Toxic rainwater found leaked into ocean, TEPCO knew since April 2014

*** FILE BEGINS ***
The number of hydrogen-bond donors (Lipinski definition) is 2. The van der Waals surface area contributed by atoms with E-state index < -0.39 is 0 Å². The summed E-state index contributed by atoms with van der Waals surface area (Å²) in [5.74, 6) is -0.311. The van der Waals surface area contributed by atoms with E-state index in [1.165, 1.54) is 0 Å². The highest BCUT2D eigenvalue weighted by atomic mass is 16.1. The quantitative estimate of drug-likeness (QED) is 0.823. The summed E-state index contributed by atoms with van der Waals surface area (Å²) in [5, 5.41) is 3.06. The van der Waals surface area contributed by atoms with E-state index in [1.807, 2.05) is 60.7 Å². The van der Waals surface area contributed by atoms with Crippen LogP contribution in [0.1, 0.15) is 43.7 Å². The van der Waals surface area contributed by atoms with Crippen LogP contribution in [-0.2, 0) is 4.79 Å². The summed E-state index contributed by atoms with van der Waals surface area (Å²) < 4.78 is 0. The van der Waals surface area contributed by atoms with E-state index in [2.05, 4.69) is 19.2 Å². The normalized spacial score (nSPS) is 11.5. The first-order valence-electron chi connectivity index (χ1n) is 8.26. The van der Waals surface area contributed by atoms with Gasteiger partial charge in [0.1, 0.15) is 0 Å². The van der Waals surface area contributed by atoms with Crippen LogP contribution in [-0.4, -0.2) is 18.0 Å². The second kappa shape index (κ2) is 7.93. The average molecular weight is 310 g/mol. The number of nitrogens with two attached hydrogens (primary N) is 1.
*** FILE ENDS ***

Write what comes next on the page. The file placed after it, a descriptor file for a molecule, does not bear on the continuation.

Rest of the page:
Highly radioactive rainwater that accumulated on the rooftop of the No. 2 reactor building at the crippled Fukushima Daiichi nuclear power plant was found to have leaked into the Pacific Ocean through the complex's drainage ditch, Tokyo Electric Power Co. said on Feb. 24. TEPCO discovered the leakage of contaminated water into the ocean no later than in April last year and had been investigating the cause, but did not make the issue public until now. The drainage runs through the inland side of the complex next to the Nos. 1 to 4 reactor buildings and into the open sea outside the bay south of the No. 4 reactor. The level of radioactive cesium in rainwater that had accumulated on the rooftop of an entrance for heavy duty trucks and other vehicles transporting large items at the No. 2 reactor building measured 29,400 becquerels per liter, while that of beta ray-emitting substances such as strontium-90 was 52,000 becquerels per liter, according to TEPCO. At the drainage outlet outside the bay, where no measures have been taken to prevent radioactive substances from being released into the ocean, the level of radioactive cesium measured a high of 1,050 becquerels and that of beta ray-emitting substances measured 1,500 becquerels. TEPCO said it believes radioactive substances scattered from the nuclear accident had remained on the entrance rooftop and that every time it rained, rainwater mixed with such substances flowed into the ditch via the drainage on the rooftop. "According to test results so far, no major changes in radiation levels have been observed in the ocean outside the bay adjacent to the plant," TEPCO said. (Translated by Kyodo News)

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